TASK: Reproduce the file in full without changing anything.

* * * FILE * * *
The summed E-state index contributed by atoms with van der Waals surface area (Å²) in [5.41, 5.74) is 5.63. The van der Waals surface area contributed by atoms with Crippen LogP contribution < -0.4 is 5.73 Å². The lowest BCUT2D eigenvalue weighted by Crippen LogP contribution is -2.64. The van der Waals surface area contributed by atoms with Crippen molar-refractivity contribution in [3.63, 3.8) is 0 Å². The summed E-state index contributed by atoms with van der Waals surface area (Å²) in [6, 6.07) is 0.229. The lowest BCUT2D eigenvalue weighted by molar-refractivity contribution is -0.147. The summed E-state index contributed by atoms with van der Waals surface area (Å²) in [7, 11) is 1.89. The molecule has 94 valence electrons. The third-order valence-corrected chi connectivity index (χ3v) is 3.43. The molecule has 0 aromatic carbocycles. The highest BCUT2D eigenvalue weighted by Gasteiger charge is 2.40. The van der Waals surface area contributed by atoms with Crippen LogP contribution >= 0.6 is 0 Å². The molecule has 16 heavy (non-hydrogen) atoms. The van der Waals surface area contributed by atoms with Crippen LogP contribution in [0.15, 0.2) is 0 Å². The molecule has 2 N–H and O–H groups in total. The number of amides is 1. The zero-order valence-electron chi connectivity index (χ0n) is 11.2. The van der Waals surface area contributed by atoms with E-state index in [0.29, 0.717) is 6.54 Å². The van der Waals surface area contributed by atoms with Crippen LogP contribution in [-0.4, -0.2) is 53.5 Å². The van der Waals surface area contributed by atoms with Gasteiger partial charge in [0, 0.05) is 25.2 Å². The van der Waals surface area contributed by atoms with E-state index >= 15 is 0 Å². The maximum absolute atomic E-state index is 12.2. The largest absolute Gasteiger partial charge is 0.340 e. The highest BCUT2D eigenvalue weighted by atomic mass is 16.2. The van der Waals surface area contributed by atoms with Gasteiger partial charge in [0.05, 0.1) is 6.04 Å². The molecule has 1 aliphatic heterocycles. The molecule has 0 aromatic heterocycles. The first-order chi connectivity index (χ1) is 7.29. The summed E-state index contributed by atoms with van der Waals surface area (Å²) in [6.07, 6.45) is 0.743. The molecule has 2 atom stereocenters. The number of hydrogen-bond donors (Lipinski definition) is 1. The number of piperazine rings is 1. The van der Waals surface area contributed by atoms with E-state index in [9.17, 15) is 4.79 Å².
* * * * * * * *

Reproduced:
The summed E-state index contributed by atoms with van der Waals surface area (Å²) in [5.41, 5.74) is 5.63. The van der Waals surface area contributed by atoms with Crippen LogP contribution < -0.4 is 5.73 Å². The lowest BCUT2D eigenvalue weighted by Crippen LogP contribution is -2.64. The van der Waals surface area contributed by atoms with Crippen molar-refractivity contribution in [3.63, 3.8) is 0 Å². The summed E-state index contributed by atoms with van der Waals surface area (Å²) in [6, 6.07) is 0.229. The lowest BCUT2D eigenvalue weighted by molar-refractivity contribution is -0.147. The summed E-state index contributed by atoms with van der Waals surface area (Å²) in [7, 11) is 1.89. The molecule has 94 valence electrons. The third-order valence-corrected chi connectivity index (χ3v) is 3.43. The molecule has 0 aromatic carbocycles. The highest BCUT2D eigenvalue weighted by Gasteiger charge is 2.40. The van der Waals surface area contributed by atoms with Crippen LogP contribution >= 0.6 is 0 Å². The molecule has 16 heavy (non-hydrogen) atoms. The van der Waals surface area contributed by atoms with Crippen LogP contribution in [0.15, 0.2) is 0 Å². The molecule has 2 N–H and O–H groups in total. The number of amides is 1. The zero-order valence-electron chi connectivity index (χ0n) is 11.2. The van der Waals surface area contributed by atoms with E-state index in [0.29, 0.717) is 6.54 Å². The van der Waals surface area contributed by atoms with Crippen LogP contribution in [-0.4, -0.2) is 53.5 Å². The van der Waals surface area contributed by atoms with Gasteiger partial charge in [0, 0.05) is 25.2 Å². The van der Waals surface area contributed by atoms with E-state index >= 15 is 0 Å². The maximum absolute atomic E-state index is 12.2. The largest absolute Gasteiger partial charge is 0.340 e. The highest BCUT2D eigenvalue weighted by atomic mass is 16.2. The van der Waals surface area contributed by atoms with Gasteiger partial charge in [0.05, 0.1) is 6.04 Å². The molecule has 1 aliphatic heterocycles. The molecule has 0 aromatic heterocycles. The first-order chi connectivity index (χ1) is 7.29. The summed E-state index contributed by atoms with van der Waals surface area (Å²) in [6.07, 6.45) is 0.743. The molecule has 2 atom stereocenters. The number of hydrogen-bond donors (Lipinski definition) is 1. The number of piperazine rings is 1. The van der Waals surface area contributed by atoms with E-state index in [9.17, 15) is 4.79 Å².